Press: Radif Suite

Amir ElSaffar Radif Suite“unfamiliar intervals, whether bounding leaps or microscopic shifts, create harmonies that vibrate and shimmer, summoning a mood that’s both joyous and sorrowful.” – Peter Margasak, The Chicago Reader

“a 21st-century update of Ornette Coleman and Don Cherry’s classic interplay—re-creating slow-burning intensity, swelling in and out of various motifs or breaking into a ferocious groove … the quartet adds a new chapter to the jazz tradition’s ever-evolving history.” – Areif Sless-Kitain, TimeOut Chicago

“inclusive and compelling ★★★★” – Bill Meyers, Downbeat

“challenging but rewarding” – Chris Barton, The Los Angeles Times

“What’s most exciting about this album of two multi-section pieces for a jazz quartet, is not the fact that it successfully fuses “East and West” — which, on its own is a well-beaten, tired artistic path — but the way it makes you hear the past differently.” – Miki Kaneda, Dusted Magazine

“achieving rare emotional impact” – Stuart Broomer, All About Jazz

…much of Radif Suite hinges on an especially playful brand of organized freedom, with intricate, folky themes giving way to scampering improv.” – Hank Shteamer, TimeOut NY

“A great album by two composers who clearly deserve more attention ★★★★” – The Free Jazz Collective

“ElSaffar’s study of Iraqi maqam and Modirzadeh’s expertise in Persian dastgah provide tools and inspiration for new melodic concepts and fluid, highly expressive approaches to microtonality that are remarkably in sync with 21st-century jazz aesthetics…Swooping descents, spiraling patterns, crying crescendos and sudden tempo shifts require a technically stunning cohesion from the horns. But it’s the natural ebb and flow, the speechlike quality of the themes, that sets the music apart.” – David Adler, TimeOut NY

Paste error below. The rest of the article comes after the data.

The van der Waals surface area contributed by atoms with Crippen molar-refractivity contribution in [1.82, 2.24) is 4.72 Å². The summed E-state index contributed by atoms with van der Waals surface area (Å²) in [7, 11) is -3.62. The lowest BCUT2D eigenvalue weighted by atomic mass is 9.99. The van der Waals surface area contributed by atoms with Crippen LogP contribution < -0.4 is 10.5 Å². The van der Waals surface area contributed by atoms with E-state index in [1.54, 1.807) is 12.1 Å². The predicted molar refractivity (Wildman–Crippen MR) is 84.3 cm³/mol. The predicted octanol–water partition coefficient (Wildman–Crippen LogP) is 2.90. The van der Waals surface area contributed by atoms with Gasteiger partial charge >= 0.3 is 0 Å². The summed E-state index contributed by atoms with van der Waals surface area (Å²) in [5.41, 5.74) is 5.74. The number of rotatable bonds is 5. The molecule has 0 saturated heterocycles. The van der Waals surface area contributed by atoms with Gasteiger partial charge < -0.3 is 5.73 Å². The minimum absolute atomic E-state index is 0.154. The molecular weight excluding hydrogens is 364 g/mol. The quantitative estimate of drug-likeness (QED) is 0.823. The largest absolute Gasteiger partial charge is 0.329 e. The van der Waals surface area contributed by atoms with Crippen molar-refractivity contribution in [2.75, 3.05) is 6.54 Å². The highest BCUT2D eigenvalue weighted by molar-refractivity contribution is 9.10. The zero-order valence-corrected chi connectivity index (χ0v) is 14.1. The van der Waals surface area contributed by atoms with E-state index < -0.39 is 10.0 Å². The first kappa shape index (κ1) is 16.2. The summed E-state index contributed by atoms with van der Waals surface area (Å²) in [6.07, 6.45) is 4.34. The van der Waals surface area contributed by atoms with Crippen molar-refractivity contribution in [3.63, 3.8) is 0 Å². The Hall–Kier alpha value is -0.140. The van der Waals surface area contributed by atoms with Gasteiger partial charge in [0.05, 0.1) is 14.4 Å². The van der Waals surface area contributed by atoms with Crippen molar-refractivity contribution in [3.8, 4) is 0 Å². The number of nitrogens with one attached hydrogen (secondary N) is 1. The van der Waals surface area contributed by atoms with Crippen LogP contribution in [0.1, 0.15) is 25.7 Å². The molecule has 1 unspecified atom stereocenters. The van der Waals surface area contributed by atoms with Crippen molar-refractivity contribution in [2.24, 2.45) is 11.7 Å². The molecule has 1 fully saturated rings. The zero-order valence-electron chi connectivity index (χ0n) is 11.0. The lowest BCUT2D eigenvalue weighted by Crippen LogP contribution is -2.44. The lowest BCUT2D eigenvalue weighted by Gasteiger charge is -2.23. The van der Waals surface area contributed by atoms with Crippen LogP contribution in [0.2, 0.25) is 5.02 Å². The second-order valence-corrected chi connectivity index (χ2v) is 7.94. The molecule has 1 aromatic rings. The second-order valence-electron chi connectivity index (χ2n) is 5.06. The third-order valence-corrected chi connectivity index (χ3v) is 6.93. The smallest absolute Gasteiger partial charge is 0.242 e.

“a stirring and inspired group, worthy of any accolades or praise one can muster in the creative improvised music world.” – Michael G. Nastos, All Music

“The new album, which shifts between freely structured jazz and the soaring themes of some post-modern muezzin, has a sense of renewed discovery. At the same time, the band shows a restraint and focus found in some of the earliest free-jazz bands.” – Neil Tesser,

“the music is as simply and honestly made as any can be. This is profoundly sad music and profoundly powerful in the strength and clarity with which it expresses itself. ElSaffar and Modirzadeh seem to be confronting the world they see around them and codifying their reactions to it. There is no interpreting of reality, no offering of blandishments, no attempt to change that world. It’s honest reporting, bearing witness, an incredibly heartfelt and complex expression of things that can’t be put into words. It is moving to listen to, but not sad, as the music is darkly beautiful and the sensation of hearing artists who have so much to say and do so with such unflinching honesty is thrilling… A clear contender for one of the best recordings of 2010.” – George Grella, The Big City

“it’s a message for everyone, enhanced by a mood of mystical connection, breath and peace.” – Greg Burk, Metal Jazz

“an album rooted in theory…but its end result will ring familiar to anyone with a passing interest in the jazz avant-garde of the 1960s and beyond… the two leaders pursue the sort of brash polyphony once synonymous with Don Cherry and Ornette Coleman, and now open for sharply rigorous adaptation.” – Nate Chinen, The New York Times

“ElSaffar and tenor saxophonist Modirzadeh lead a quartet that explores radical concepts in pitch, intonation, phrase and dissonance. Joined by bassist Mark Dresser and percussionist Alex Cline, this band takes us deeply into a place where jazz, Middle Eastern music and the avant-garde converge.” – Howard Reich, The Chicago Tribune